He'd scored two goals, delighted a rare pro-U.S. soccer crowd and helped the Americans take a giant step toward qualification for next year's World Cup in Germany. But the clearest evidence of Landon Donovan's continued growth came within minutes of the conclusion of the U.S.'s 3-0 win over Costa Rica at Salt Lake City's Rice-Eccles Stadium last Saturday: self-imposed amnesia, which he uses to ensure that he doesn't get complacent after having a big game. "I've gotten better about being into games more, but I need to find that every game, and it's a struggle," said Donovan, the 23-year-old midfielder who's been chronically inconsistent with the national team. "I want to put this game behind me and do it again on Wednesday."
With nine points out of a possible 12 heading into their match in Panama on Wednesday, the Yanks were in second place among the remaining six teams in the North, Central American and Caribbean region, in good shape to claim their fifth straight World Cup berth. Just as encouraging for the U.S. team is the fact that Donovan had given a resounding yes (for one game, at least) to the question on everyone's minds: Can he excel at the international level despite retreating to MLS's Los Angeles Galaxy in April after a disappointing three-month spell with Germany's Bayer Leverkusen?
That isn't the only question facing the Americans with just 12 months remaining until the World Cup. To wit:
Will the U.S. start two players under 21 again at the next World Cup? U.S. coach Bruce Arena called World Cup soccer "a young man's game" in 2002, when he put Donovan and midfielder DaMarcus Beasley in his starting lineup. Arena is pretty sure something like that won't happen this time around. "Maybe [16-year-old] Freddy Adu emerges in the next year," he says, although he's quick to add that he likes his young players. "But we do have young guys like Eddie Johnson  and Clint Dempsey , and guys like [20-year-old Columbus Crew defender] Chad Marshall have a chance of getting into the team." Of note: Two of the U.S.'s best players against Costa Rica were 35-year-old goalkeeper Kasey Keller, who made three big second-half saves, and 32-year-old forward Brian McBride, who scored his 27th international goal.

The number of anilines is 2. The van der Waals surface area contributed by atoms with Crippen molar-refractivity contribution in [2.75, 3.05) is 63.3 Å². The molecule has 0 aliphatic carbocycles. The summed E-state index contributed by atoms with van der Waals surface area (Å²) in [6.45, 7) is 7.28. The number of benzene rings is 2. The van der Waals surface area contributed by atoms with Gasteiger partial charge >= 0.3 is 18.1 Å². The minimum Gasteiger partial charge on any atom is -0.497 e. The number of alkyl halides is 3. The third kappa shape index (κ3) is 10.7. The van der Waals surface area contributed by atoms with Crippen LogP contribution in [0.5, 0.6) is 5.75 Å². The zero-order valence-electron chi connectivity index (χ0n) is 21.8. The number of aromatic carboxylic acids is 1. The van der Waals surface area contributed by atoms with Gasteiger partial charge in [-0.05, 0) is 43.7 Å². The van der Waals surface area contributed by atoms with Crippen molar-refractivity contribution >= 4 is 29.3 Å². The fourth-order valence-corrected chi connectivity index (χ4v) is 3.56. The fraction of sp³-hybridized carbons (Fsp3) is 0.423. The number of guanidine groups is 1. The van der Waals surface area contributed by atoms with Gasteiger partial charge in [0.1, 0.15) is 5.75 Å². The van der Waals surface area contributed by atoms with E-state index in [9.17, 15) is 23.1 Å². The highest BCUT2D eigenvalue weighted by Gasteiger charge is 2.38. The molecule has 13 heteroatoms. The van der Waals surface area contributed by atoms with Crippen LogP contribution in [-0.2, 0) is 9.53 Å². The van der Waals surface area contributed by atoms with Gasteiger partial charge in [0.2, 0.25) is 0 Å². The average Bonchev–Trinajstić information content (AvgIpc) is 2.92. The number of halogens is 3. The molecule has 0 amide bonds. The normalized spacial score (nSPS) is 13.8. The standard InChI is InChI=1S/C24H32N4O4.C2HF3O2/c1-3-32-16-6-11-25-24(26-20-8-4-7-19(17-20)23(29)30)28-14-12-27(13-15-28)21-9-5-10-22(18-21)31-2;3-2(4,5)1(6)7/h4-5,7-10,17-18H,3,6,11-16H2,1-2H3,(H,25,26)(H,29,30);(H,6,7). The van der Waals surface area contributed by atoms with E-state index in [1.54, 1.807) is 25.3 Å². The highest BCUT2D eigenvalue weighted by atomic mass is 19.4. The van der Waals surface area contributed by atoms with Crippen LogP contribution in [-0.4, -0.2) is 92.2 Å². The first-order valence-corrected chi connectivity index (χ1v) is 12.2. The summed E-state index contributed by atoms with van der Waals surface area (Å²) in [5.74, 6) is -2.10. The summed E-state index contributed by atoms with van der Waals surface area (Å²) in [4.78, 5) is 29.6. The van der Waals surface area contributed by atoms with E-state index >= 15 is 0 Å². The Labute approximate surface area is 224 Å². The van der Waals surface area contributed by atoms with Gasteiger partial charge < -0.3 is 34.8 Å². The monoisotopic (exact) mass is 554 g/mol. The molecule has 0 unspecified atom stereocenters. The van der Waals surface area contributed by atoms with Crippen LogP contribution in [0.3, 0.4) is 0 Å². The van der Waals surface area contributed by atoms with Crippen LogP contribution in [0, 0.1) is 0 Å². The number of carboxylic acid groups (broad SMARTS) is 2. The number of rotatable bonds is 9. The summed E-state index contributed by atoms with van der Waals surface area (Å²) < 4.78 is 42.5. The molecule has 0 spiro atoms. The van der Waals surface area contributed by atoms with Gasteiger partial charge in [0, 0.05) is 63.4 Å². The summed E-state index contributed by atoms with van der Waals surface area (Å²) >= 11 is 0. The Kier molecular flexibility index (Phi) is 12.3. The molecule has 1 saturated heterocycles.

Whither captain Claudio Reyna? Arena was miffed that a healthy Reyna, who plays in England for Manchester City, opted out of the latest two World Cup qualifiers to rest for the next Premier League season. "I think it's a combination of pressures from his club and that he's in the last year of his contract there," Arena says. "He can't need a whole lot of rest because he hasn't played a lot the last couple years [due to injuries]. With national teams you need to know who's going to be there in good times and bad times. You can't have players pick and choose when they play."
Reached at his house in Naples, Fla., on Saturday, Reyna denied any pressure from Man City and defended his injury rehab work ("Let me tell you, it's not time off"). "I've always put the national team first," Reyna said. "I'm 32 this summer. I want to play at the highest levels as long as I can, and taking time off was the right move for me, my club and my future on the national team."
Still, Reyna will have a limited role with the U.S. this year, and Arena is already lamenting the shortage of dates set aside by FIFA for international friendlies next spring, when teams will work out their final World Cup rosters. "This year is important not only to qualify," Arena says, "but to develop some team chemistry." The question is whether Reyna, the best U.S. player of his generation, will be part of the mix.
The most intriguing call-up for new U.S. women's coach Greg Ryan's first training camp? Tiffeny Milbrett. Once regarded by many as the best woman player in the world, Milbrett, 32, hadn't played for the U.S. since November '03 due to disagreements with former coach April Heinrichs. Says Milbrett, "As far as I knew, I'd have to send Greg my résumé." No need--Ryan was well aware of Milbrett's 99 international goals. "I want to give her the chance to show she can continue to do that," says Ryan. "I wouldn't be bringing her back if I wasn't planning on giving her a shot for the 2007 World Cup."
Milbrett had been preparing for a coaching career, but her future on the sidelines may have to wait. "I'm excited to have this chance," she says. "I know there are no guarantees, but I've been waiting for this team's new direction for a long time."